Regina Public Schools board chair defends 'drag queen' Facebook comment
Motion to allow Regina Public Schools to celebrate pride however they see fit was defeated Tuesday
The chair of the Regina Public Schools board of trustees took to the internet to defend the board after a LGBTQ Pride motion was voted down earlier this week.
While doing so, she seemingly expressed concerns about drag queens reading stories to children during a Regina Pride Festival event, the Drag Queen Story Hour.
"We can't have one school thinking a drag queen story time to kindergarten students is acceptable or a teacher telling a grade 3 student that they don't need to choose their gender yet is acceptable," Katherine Gagne wrote on Facebook the morning after the defeated motion.
"We need to have consistency to approach and clearly define the parents role and the educators."
Gagne told CBC on Thursday she had received concerned emails from parents about certain topics, such as gender and sexuality being discussed in school rather than between a child and their parents.
"I think that as a school board we can respect those conversations," Gagne said. "It wasn't, you know, to deny gender fluidity or anything like that."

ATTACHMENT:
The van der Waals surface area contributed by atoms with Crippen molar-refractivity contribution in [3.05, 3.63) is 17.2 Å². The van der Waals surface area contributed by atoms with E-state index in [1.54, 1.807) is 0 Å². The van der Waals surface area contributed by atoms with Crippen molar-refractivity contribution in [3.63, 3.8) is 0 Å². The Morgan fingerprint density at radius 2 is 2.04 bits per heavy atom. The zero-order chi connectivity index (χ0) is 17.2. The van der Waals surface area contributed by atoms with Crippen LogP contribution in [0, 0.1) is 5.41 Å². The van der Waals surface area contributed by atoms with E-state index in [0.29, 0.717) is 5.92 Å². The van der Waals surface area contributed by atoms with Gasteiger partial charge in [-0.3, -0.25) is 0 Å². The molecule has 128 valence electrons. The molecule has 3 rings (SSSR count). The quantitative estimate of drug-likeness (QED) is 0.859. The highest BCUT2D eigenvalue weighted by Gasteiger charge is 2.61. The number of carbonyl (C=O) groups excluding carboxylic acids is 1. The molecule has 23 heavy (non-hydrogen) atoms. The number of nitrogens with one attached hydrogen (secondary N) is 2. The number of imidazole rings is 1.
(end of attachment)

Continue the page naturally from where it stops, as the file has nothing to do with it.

Gagne said she thought trustees were frustrated by the process, that it was premature to bring the motion to the public before they had a chance to discuss it.
Gagne said members of the board who voted against the motion did not have a chance to discuss the motion in advance, even though a notice of motion was introduced in June. Despite that, no discussion was had, Gagne said.
"I'm not even sure what the need for the motion was," Gagne said Thursday evening. "And I think the four trustees that voted against that was sort of what they were saying: 'we don't understand.'"
Trustee Aleana Young's motion would have allowed Regina Public Schools to celebrate gay pride month in June however they see fit. The failure of the motion does not mean schools have banned LGBTQ Pride celebrations.
Gagne said guidance and policy need to be in place for the schools to avoid a scattered, every-school-for-themselves approach. The public has asked for more clarity, Gagne emphasized.
"I think that if I'm bringing forward a motion, I should go to each of the trustees and I should say 'hey, this is my motion. This is the rationale. Do you have any questions?' That process didn't happen," Gagne said.
Church says it did not lobby trustees
Gagne addressed whether or not there had been an email campaign organized by Christian-affiliated groups against Young's motion.
Gagne said there was no campaign by the Christian community as far as she was aware.
She said that criticism was ironic considering Young urged people on Twitter to email trustees and express support for the motion.
"How is that different? I think we need to ask ourselves that question why is one okay and one not," Gagne said.